Meanwhile, military commanders are puzzling out how best to respond.
"What we are seeing is a change in the tactics, but their strategy has not changed," said Major General William Caldwell, the US military spokesman in Baghdad. "And that's to create high-profile attacks to instill fear and division amongst the Iraqi people."
In the latest twist on the daily mayhem in Iraq insurgents have twice this week blown up truck-mounted tanks filled with chlorine, leaving scores of people sickened by toxic fumes.
And in Tuesday's raid on the big car-bomb factory near Fallujah Tuesday, troops found chlorine cylinders and fertilizer along with up a pickup truck and three cars that were being turned into bombs, military officials said.
Cells affiliated with Al-Qaeda in Iraq are believed be stalking US helicopters, a vital cog in the US military machine, said Lieutenant General Raymond Odierno, the second-ranking US commander in Iraq.
Two or three of the eight helicopters that have been downed since January 20 appeared to have been ambushed, he told reporters here via video link from Iraq.
"I think they've probably been trying to do this for a long time, but my guess is we have a cell out there that's somewhat effective," he said.
The losses came amid a surge in the US military's use of helicopters to move troops and support those on the ground.
In 2005, US military helicopters in Iraq flew 240,000 hours. Last year they flew, 334,000 hours, and at the current rate they will fly 400,000 hours this year, Odierno said.
He said the military was studying the shoot-downs intently.
"And we will learn from those. And we will adapt our tactics," he said.
Caldwell, who was interviewed by CNN, said the military was modifying flight routes, altitudes, formations, times of flights "and a lot of other things in order to offset what they're intending to do against us."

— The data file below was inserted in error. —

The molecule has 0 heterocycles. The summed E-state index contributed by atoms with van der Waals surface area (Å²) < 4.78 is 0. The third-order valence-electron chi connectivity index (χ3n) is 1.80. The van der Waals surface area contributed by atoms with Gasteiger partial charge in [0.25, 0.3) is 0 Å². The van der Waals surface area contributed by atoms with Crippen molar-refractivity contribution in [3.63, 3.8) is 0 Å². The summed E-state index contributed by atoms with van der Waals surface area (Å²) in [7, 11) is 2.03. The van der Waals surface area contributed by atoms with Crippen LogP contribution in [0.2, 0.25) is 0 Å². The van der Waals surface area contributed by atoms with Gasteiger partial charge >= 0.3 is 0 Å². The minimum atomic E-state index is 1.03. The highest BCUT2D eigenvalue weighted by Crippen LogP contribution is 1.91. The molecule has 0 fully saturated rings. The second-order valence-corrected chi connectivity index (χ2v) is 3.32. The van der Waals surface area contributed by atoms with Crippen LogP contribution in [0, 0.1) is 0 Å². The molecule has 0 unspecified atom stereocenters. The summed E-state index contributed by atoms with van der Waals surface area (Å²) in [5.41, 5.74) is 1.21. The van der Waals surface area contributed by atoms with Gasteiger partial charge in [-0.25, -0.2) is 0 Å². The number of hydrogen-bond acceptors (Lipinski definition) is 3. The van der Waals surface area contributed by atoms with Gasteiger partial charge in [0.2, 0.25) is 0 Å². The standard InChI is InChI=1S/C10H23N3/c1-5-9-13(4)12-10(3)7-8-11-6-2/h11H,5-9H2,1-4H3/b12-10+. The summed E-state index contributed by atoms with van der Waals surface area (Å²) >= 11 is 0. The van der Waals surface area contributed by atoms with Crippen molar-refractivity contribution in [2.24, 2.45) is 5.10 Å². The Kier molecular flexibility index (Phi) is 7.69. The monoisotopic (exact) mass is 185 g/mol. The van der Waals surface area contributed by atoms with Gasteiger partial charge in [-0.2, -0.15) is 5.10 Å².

Odierno said US forces captured an insurgent a week ago who confessed to being involved in one of the shoot-downs, and in recent raids broke up part of a cell believed to have shot down another helicopter.
Two people were captured, he said, but would provide no other information.
Of the eight helicopters down, at least six are believed to have been brought down by enemy fire. One helicopter belonging to a private contractor crashed when it struck a wire, officials have said.
The latest loss was a UH-60 Black Hawk helicopter that made a "hard landing" on Wednesday after being hit by hostile fire. All aboard survived.
In all, 27 people have died in the crashes.
In most cases, insurgents have used combinations of different types of heavy-caliber small arms fire to foil heat-seeking countermeasures, military officials said.
But one helicopter was hit by a surface-to-air missile, they said.
The sudden emergence of chlorine bombs also has the military trying to figure out what insurgents are up to and how to manage the consequences of toxic gas attacks.
Caldwell called it "a real crude attempt to raise the terror level by taking and mixing ordinary chemicals with explosive devices."
Two people were killed and seven wounded Wednesday in the explosion of a tanker truck carrying chlorine in western Baghdad, security and medical sources. Another 35 people were sickened by the fumes.
On Tuesday, six people died and at least 105 were wounded or overcome by fumes when another chlorine gas tanker exploded near a Shiite-owned restaurant in the town of Taji, north of Baghdad, a security official said.
At the United Nations, the Security Council issued a statement condemning "all terrorist attacks, including the recent chlorine gas and other bombings in and around Baghdad."
Source: United Press International
Source: Agence France-Presse
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Washington (UPI) Feb 23, 2007
The yet-undeclared civil war in Iraq took a turn for the worse as insurgents have turned to detonating "dirty bombs." For the second time in as many days, insurgents used chemicals in attacking civilians, combining chlorine gas canisters with explosives. For the moment, they are still very crude bombs, with the chlorine dissipating by the force of the explosion.